"This is a critical time to work with my colleagues to author the Electric Drive Vehicle Deployment Act, bipartisan legislation that will help advance the widespread use of electric vehicles," McNerney said. "There's great potential for economic growth and job creation in this field and, right now with such high unemployment, it's more important than ever to lay the groundwork for these new opportunities. I look forward to our continued efforts to advance this legislation."
"Our nation has been developing electric vehicles since the days of Thomas Edison," Eshoo said. "Sadly, he gave up on his dream, but Ed Markey and I have not given up on ours. The Electric Drive Vehicle Deployment Act builds on the work we did in the House-passed American Clean Energy and Security Act, which includes electric vehicle provisions, and it contains my bill H.R. 1742, to ensure that our nation develops the infrastructure necessary to ensure electric vehicles are a reality. The bill we are introducing today will make it possible to drive an electric vehicle from Menlo Park, New Jersey to Menlo Park, California, spurring innovation and job creation along the way."
The Electrification Coalition, a group of business leaders representing the entire value chain of an electrified transportation sector, released their Electrification Roadmap in November 2009. The plan called for the creation of localized concentrations of electrification, geographic areas in which all of the elements of an electrified transportation system are deployed, thus providing a crucial first step toward moving electrification beyond a niche product into a dominant, compelling, and ubiquitous concept.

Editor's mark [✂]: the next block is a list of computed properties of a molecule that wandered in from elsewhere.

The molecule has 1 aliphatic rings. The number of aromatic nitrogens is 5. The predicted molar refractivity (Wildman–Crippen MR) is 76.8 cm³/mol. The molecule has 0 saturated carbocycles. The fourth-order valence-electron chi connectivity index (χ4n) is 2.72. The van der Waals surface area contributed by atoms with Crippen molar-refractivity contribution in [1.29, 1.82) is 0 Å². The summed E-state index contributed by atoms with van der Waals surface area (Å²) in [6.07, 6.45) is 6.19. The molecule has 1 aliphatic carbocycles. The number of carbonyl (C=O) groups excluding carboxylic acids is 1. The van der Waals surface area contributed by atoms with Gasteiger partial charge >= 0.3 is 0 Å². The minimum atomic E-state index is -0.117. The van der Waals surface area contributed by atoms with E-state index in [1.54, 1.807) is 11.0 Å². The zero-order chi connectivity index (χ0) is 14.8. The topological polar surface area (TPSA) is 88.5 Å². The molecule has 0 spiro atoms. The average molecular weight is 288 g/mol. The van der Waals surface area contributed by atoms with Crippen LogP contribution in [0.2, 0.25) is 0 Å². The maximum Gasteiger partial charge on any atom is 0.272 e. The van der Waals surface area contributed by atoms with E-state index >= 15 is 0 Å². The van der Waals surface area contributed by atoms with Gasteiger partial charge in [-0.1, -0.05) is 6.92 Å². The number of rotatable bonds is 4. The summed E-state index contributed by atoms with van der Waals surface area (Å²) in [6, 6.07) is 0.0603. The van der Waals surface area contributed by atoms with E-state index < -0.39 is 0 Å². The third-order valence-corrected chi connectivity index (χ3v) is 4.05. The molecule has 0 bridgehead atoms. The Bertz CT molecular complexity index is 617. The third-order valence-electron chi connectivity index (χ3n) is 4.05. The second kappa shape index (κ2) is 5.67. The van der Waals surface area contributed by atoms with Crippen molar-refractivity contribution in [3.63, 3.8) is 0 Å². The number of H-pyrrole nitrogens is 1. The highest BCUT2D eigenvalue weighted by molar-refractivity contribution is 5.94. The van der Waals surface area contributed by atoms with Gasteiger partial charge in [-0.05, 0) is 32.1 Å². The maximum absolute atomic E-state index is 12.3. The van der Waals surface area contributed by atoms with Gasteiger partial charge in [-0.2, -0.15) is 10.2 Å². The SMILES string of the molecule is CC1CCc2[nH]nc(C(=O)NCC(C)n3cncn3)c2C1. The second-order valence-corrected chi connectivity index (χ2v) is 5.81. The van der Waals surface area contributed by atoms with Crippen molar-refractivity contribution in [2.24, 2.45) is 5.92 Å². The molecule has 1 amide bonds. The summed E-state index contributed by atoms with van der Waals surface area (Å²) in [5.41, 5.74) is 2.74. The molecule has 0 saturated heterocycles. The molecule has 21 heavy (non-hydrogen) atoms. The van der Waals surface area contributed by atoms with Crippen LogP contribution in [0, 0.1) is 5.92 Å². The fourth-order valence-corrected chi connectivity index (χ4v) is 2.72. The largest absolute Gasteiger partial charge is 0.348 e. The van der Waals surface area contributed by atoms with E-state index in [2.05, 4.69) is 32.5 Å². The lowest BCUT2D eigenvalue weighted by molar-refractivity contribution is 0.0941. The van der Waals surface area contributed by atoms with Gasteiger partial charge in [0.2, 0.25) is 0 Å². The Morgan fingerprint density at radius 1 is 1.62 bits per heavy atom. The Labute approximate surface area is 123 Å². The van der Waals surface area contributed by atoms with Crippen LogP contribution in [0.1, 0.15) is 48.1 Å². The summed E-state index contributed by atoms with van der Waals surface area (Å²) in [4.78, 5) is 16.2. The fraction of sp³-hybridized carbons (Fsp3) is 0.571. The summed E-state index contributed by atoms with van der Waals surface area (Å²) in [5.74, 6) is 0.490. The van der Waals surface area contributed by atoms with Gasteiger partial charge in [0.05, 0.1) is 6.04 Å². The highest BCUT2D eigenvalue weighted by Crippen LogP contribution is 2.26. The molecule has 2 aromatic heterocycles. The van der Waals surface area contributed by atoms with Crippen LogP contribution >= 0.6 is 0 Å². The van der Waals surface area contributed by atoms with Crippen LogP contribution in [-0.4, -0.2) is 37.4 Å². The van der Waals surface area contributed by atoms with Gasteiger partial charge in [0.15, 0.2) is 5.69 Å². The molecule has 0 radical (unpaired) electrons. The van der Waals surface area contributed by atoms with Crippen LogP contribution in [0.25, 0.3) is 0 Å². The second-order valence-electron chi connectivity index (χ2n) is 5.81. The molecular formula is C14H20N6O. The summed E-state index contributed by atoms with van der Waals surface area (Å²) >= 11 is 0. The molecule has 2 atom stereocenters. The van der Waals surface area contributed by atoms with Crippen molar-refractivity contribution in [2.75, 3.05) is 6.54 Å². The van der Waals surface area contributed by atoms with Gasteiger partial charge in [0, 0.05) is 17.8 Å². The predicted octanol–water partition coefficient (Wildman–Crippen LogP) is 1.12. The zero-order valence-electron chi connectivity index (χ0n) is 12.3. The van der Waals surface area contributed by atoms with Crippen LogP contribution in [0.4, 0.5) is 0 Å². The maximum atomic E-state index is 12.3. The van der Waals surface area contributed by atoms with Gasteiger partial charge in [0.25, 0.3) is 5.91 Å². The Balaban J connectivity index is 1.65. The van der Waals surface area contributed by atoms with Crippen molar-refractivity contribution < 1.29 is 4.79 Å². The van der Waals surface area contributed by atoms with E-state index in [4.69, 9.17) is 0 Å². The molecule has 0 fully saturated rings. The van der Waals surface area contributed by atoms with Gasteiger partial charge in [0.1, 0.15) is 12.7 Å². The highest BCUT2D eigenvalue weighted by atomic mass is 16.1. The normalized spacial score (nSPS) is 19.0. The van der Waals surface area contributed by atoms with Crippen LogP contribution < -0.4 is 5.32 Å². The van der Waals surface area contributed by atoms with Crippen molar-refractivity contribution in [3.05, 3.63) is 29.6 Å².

"We have not seen a great deal of bipartisanship in Washington in recent years," Diamond added. "The fact that Democrats and Republicans are rallying around electrification is a sign of its appeal. Oil dependence is not a conservative or a liberal issue—it is a threat to our entire nation, and we are thankful that these leaders in the House and Senate have come together to face it head on."
SOURCE Electrification Coalition